Recently on Twitter, in the Principles to Actions (#NCTMp2a) slow math chat, the topic of Comment Codes came up. The first week of March, Question #3 was, “What are some ways to response to student thinking in your classes?”

#nctmp2a A3: instead of writing a grade on assignments, ask questions. Especially if formative assessment is written https://t.co/59pwOQqEmk

— Shannon Andrews (@andrewsshannon2) March 3, 2016

@abusch38 @mathconfidence gets them to think about their mistake instead of a grade that labels them. Learning more important than grade

— Shannon Andrews (@andrewsshannon2) March 3, 2016

@mathconfidence @abusch38 def. a culture shift, They just care about “the grade” takes longer to grade but more meaningful in the end.

— Shannon Andrews (@andrewsshannon2) March 3, 2016

I remember reading on Fawn Nguyen’s (@fawnpnguyen) website Finding Ways that she grades using a highlighter. During the Principles to Actions math chat, Frank McGowan (@frankmcgowa) talked about using comment codes. Instead of writing the same questions and comments on EVERY SINGLE PAPER, Frank attaches a code to each comment or question. I believe he collaborated with his English Department on this. Then when the assignment is returned, he gives them a reflection sheet which includes the codes.

So here is how I applied the same idea in my class this weekend as I was grading. Frank, maybe you can offer your insights as well.

I gave a quiz on proportionality. Every time I wanted to write down a comment or question, I wrote it one time on a separate sheet of paper and numbered them. It looked like this:

- Where would the decimal be in $4?
- Is there a more efficient way?
- How could you label the picture?
- Why divide these numbers?
- If it’s 12 ft 6 inches, how would you represent that as a decimal?
- what would it look like if you used ratios?
- What properties must proportional relationships have?
- No sure I understand your strategy.
- How could you use the diagram to help you?
- What are you multiplying 4 and 7?
- What does the 2.5 represent?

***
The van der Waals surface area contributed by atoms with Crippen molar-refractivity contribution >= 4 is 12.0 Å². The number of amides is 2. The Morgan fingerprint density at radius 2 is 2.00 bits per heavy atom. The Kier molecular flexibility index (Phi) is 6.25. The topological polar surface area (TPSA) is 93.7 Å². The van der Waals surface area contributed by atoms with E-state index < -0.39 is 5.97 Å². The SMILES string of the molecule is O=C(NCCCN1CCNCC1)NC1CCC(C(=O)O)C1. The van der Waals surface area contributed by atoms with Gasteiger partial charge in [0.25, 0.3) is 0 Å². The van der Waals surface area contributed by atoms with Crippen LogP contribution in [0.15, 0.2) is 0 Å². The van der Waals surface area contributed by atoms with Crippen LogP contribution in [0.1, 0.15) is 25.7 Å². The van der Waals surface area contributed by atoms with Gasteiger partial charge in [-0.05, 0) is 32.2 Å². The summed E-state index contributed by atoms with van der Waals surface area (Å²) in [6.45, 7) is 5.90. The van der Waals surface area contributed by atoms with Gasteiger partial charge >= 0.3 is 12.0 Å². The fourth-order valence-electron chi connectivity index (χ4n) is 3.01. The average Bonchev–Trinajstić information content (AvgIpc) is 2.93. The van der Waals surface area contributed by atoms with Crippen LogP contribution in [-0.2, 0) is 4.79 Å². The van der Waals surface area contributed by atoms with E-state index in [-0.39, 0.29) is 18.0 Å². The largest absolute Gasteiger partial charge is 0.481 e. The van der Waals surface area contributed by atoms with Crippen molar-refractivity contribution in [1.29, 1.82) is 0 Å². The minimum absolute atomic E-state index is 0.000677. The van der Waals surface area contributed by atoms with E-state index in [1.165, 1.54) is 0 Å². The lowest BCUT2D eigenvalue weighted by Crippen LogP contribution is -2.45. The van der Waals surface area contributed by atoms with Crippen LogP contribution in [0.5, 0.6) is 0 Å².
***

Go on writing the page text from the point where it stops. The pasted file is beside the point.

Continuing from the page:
- How is this like Growing Rectangles?
- Can the same situation be both True and False?
- Why multiply by 16 instead of 15?
- Does your answer represent seconds, hours or minutes?

These questions were all specific to one quiz. So next to the question they got wrong, I put the number of the question(s) next to the problem so they would know how to address their mistake, or reflect on their work.

Examples:

It might be better to label them a., b., c., …etc. as when they are numbered it can be confused with point value. This took less time and I found it to be way more efficient. You can also make the comment codes key more of a reflection worksheet in which the students have to interact with the questions you asked them to understand their mistakes. There are lots of opportunities here for students to develop their learning.

Thanks Frank, Andrew and Robin for chatting about this.

S.

Thank you Shannon for sharing student work and your example of comment codes. Did the s’s have calculators for this task? Is this 7th grade?

LikeLike

Mathconfidence,

This task/lesson was from MARS and is a 7th grade task. I did not let them use calculators on this one. As we got deeper into proportionality where numbers were no longer friendly, I let them use calculators as I wanted to assess conceptual understanding, not computation. Sorry I didn’t get back to you sooner, the notifications went to my junk folder (my fault). If you’d like, I can email you the lesson Monday (4/11).

LikeLike

Thanks for posting! Your quick turnaround from idea to post got me to finally put my thoughts down on comment codes. http://wp.me/p2riU3-pi

LikeLike

Frank,

Thank you in return for your thorough post. I have shared it with many and have used comment codes frequently. Your handouts and examples were very helpful!

LikeLike